Frederick’s civic resume, however impressive, pales in comparison to his accomplishments as an attorney. Over his twenty-five year legal career, he argued thirty-three cases before the South Carolina Supreme Court, including those that challenged the barring of black jurors from the state’s courtrooms (State v. Sanders, 1916) and two explosive cases of alleged rape of white women by black men (Bess v. Pearman, (1929); State v. Floyd (1934)). In 1932, he began laying the groundwork to challenge the white primary in South Carolina, which led the South Carolina legislature to repeal its primary laws. Frederick’s most celebrated case was State v. Lowman (1926), in which he voluntarily appealed the death sentences of Bertha, Damon, and Clarence Lowman for the murder of Aiken County Sheriff Henry H. Howard. Winning the state supreme court’s unanimous consent to a retrial, Frederick secured a directed verdict of acquittal for Damon Lowman, the catalyst for the execution-style lynchings of all three defendants in the early hours before the trial resumed the next morning. The national publicity garnered from the case brought Frederick to the attention of the NAACP and its affiliates of civil rights attorneys and activists. William Pickens, National Field Secretary, dubbed him “the bravest man in South Carolina,” while Du Bois commented on his “unusual aggressiveness” in the Crisis. In 1932, he was appointed to the NAACP’s National Legal Committee, the forerunner to the Legal Defense Fund. Writing in 1935, Charles H. Houston included Frederick, along with R.D. Evans of Waco, Texas, and S.D. Redmond of Jackson, Mississippi, as three notable exceptions to the “older Negro lawyers in the South … [who] have tended to avoid highly inflammable issues and stay in the less controversial fields of strictly civil work and office practice.” For his part, Frederick once wrote to the NAACP’s Walter F. White, “Some how it seems that I am destined to be involved in cases where human rights (black) [sic] are at a low discount. Though financially they mean a loss to me … I get quite a ’kick’ out of trying to help the poor and unfortunate, especially since I belong to the group which comes under that classification, and is always the victim.” Undoubtedly South Carolina’s most accomplished African American lawyer of his generation, N.J. Frederick was heir to the pioneering examples of Robert Brown Elliott, Jacob Moorer, and William J. Whipper.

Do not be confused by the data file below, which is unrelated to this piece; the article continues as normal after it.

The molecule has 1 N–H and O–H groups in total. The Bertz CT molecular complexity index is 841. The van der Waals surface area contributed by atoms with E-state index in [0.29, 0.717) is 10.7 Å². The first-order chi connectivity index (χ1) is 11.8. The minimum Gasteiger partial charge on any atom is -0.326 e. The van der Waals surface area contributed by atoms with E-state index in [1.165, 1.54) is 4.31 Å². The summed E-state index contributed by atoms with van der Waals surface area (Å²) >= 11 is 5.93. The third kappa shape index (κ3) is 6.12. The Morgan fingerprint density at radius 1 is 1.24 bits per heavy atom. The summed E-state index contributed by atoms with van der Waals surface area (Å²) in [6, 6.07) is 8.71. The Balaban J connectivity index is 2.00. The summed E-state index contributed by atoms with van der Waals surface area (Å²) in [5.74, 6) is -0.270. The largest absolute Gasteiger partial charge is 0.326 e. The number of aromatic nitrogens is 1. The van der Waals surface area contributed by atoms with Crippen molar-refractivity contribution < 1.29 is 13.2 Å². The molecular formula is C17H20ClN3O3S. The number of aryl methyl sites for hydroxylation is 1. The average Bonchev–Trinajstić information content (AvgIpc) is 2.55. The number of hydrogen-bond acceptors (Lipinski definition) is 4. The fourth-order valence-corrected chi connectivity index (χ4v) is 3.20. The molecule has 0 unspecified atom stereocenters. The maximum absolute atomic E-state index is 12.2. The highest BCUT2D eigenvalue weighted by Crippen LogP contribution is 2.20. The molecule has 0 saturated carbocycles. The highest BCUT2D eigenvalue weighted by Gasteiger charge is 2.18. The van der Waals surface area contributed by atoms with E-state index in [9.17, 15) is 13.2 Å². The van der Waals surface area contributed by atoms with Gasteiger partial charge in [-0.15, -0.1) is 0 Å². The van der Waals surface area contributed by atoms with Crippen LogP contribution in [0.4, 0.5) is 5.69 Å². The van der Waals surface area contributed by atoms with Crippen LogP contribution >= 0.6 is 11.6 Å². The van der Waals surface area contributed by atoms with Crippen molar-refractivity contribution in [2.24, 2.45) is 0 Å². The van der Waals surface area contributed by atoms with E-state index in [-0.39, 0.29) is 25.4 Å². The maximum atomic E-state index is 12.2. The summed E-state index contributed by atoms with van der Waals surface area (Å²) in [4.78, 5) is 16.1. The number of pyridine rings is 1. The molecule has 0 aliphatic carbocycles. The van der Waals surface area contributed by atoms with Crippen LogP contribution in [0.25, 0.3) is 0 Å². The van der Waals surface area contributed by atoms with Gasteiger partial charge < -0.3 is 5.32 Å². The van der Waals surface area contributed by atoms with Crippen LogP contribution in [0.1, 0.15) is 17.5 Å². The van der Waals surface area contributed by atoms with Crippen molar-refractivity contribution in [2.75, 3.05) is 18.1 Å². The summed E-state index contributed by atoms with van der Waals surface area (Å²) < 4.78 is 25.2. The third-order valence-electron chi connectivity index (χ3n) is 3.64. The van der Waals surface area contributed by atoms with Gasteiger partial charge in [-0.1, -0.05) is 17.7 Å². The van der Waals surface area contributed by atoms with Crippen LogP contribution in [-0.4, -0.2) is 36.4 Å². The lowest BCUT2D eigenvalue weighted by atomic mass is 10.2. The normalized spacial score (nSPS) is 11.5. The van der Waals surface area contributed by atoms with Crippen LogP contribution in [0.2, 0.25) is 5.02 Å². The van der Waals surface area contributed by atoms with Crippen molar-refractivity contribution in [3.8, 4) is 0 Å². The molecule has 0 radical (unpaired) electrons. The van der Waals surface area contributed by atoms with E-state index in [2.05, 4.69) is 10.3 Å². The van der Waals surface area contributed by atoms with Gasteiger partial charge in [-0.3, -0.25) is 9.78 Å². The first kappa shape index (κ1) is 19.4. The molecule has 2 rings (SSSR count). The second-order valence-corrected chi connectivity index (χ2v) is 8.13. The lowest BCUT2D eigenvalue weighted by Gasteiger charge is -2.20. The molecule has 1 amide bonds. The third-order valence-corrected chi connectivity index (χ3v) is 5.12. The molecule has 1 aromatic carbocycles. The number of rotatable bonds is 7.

N.J. Frederick died on September 7, 1938, in Columbia, S.C., from the effects of a ruptured ulcer. He is buried in Palmetto Cemetery. A memorial published a year after his death stated, “His appeals for the under man were strong and he cried aloud for mercy and justice for the Negro race.” His private papers have not survived him.